Unless the debt to the State is for taxes, many of these payments are "exempt income" (that is, the State is not allowed to take them). Before the payments are offset, you will receive a notice. The notice is required by law to tell you how to appeal the offset. In your appeal, you should gather evidence to show that your income is exempt. If you would like advice or other help with such an appeal, you should call Iowa Legal Aid to see if you are eligible for assistance.

How can I get them to let me renew my car registration or my driver’s license?

In order to get your registration hold lifted, and to stop offsets, levies and garnishments, you will have to enter into a payment plan. Payment plans should be based on your ability to pay.

If your driver’s license is suspended, you can enter into a special kind of payment plan with some county attorneys. This can be a county attorney in the county where you live, or the county where the case is filed.  If neither of those counties has a participating county attorney, you can go to a third county.  Remember, your driver’s license may be invalid for other reasons as well.  You can identify reasons for your suspension at https://mymvd.iowadot.gov/Account/Login?ReturnUrl=%2FCompliance

Steps to take when making a payment plan:

  • Get all your financial information together, like pay stubs, tax returns, and your bills, so you can prove what you can afford.
  • Figure out with what agency you need to make a payment plan.
    • Tax debt: If you have tax debt, you will need to set up a payment plan through the Iowa Department of Revenue. You can call the Department of Revenue to set up the payment plan or visit their website to pay: www.PayDebt.Iowa.gov.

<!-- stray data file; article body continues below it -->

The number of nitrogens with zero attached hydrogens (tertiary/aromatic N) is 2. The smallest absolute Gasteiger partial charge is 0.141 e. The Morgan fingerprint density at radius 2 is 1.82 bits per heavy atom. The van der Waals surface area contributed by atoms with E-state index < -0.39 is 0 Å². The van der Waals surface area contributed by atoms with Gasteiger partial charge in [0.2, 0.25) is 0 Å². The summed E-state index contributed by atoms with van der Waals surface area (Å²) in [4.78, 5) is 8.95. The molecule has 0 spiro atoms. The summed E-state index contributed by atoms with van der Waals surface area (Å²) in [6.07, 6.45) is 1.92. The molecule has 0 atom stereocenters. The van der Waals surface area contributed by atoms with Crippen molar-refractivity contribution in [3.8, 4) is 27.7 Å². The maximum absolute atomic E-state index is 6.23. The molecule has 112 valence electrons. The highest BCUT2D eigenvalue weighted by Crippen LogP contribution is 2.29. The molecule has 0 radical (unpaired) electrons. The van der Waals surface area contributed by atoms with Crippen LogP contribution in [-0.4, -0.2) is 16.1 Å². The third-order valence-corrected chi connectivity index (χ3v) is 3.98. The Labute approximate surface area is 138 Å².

• Court debt:  If you owe court debt, who you set up a payment plan with will depend on the situation. It may be the judge, the clerk of court, the county attorney, the Department of Corrections, or the Department of Revenue. The rules about who collects these debts are complicated. If you owe court debt for more than one case, more than one of these agencies may be in charge of collecting the different debts.
      • Department of Corrections: If you are on probation, the Department of Corrections will often set up a court debt payment plan as part of your probation.
      • Clerk of Court:  Court debt stays with the clerk of court for the first 30 days.  You cannot get a payment plan with the clerk for a debt that is $300 or less.  If you already have a payment plan with the clerk that you are current on, you may be able to add a new court debt of less than $300 to that plan.
      • Department of Revenue:  If you default on your court debt, it is first sent to the Department of Revenue.  They may charge a collection fee. The Department of Revenue is under no limitations as to how low monthly payments may be, and there is no minimum total to qualify for a payment plan.